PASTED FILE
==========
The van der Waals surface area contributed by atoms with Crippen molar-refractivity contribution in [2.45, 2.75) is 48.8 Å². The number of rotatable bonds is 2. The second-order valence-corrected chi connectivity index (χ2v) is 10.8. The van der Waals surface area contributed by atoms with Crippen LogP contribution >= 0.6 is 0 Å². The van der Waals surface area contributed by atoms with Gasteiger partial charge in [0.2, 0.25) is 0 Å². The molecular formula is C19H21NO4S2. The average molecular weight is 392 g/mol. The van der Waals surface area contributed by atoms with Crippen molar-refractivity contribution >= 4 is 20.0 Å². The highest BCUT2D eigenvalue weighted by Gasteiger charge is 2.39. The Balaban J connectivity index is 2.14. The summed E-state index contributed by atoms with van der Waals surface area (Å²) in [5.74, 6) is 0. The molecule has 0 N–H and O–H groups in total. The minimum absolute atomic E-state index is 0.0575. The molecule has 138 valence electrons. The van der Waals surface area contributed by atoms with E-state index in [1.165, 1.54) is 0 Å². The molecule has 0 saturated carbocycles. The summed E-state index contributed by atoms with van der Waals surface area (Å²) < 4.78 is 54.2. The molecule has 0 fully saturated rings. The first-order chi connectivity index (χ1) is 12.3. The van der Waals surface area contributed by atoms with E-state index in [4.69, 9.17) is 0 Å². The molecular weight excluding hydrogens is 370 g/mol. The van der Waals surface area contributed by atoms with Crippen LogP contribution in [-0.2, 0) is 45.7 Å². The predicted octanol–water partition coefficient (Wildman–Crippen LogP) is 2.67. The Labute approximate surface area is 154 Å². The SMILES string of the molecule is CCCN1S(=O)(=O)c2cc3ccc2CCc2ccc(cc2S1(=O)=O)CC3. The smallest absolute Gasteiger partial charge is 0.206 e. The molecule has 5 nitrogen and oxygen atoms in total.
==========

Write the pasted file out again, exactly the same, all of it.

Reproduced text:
The van der Waals surface area contributed by atoms with Crippen molar-refractivity contribution in [2.45, 2.75) is 48.8 Å². The number of rotatable bonds is 2. The second-order valence-corrected chi connectivity index (χ2v) is 10.8. The van der Waals surface area contributed by atoms with Crippen LogP contribution >= 0.6 is 0 Å². The van der Waals surface area contributed by atoms with Gasteiger partial charge in [0.2, 0.25) is 0 Å². The molecular formula is C19H21NO4S2. The average molecular weight is 392 g/mol. The van der Waals surface area contributed by atoms with Crippen molar-refractivity contribution >= 4 is 20.0 Å². The highest BCUT2D eigenvalue weighted by Gasteiger charge is 2.39. The Balaban J connectivity index is 2.14. The summed E-state index contributed by atoms with van der Waals surface area (Å²) in [5.74, 6) is 0. The molecule has 0 N–H and O–H groups in total. The minimum absolute atomic E-state index is 0.0575. The molecule has 138 valence electrons. The van der Waals surface area contributed by atoms with E-state index in [1.165, 1.54) is 0 Å². The molecule has 0 saturated carbocycles. The summed E-state index contributed by atoms with van der Waals surface area (Å²) < 4.78 is 54.2. The molecule has 0 fully saturated rings. The first-order chi connectivity index (χ1) is 12.3. The van der Waals surface area contributed by atoms with E-state index in [4.69, 9.17) is 0 Å². The molecular weight excluding hydrogens is 370 g/mol. The van der Waals surface area contributed by atoms with Crippen LogP contribution in [-0.2, 0) is 45.7 Å². The predicted octanol–water partition coefficient (Wildman–Crippen LogP) is 2.67. The Labute approximate surface area is 154 Å². The SMILES string of the molecule is CCCN1S(=O)(=O)c2cc3ccc2CCc2ccc(cc2S1(=O)=O)CC3. The smallest absolute Gasteiger partial charge is 0.206 e. The molecule has 5 nitrogen and oxygen atoms in total.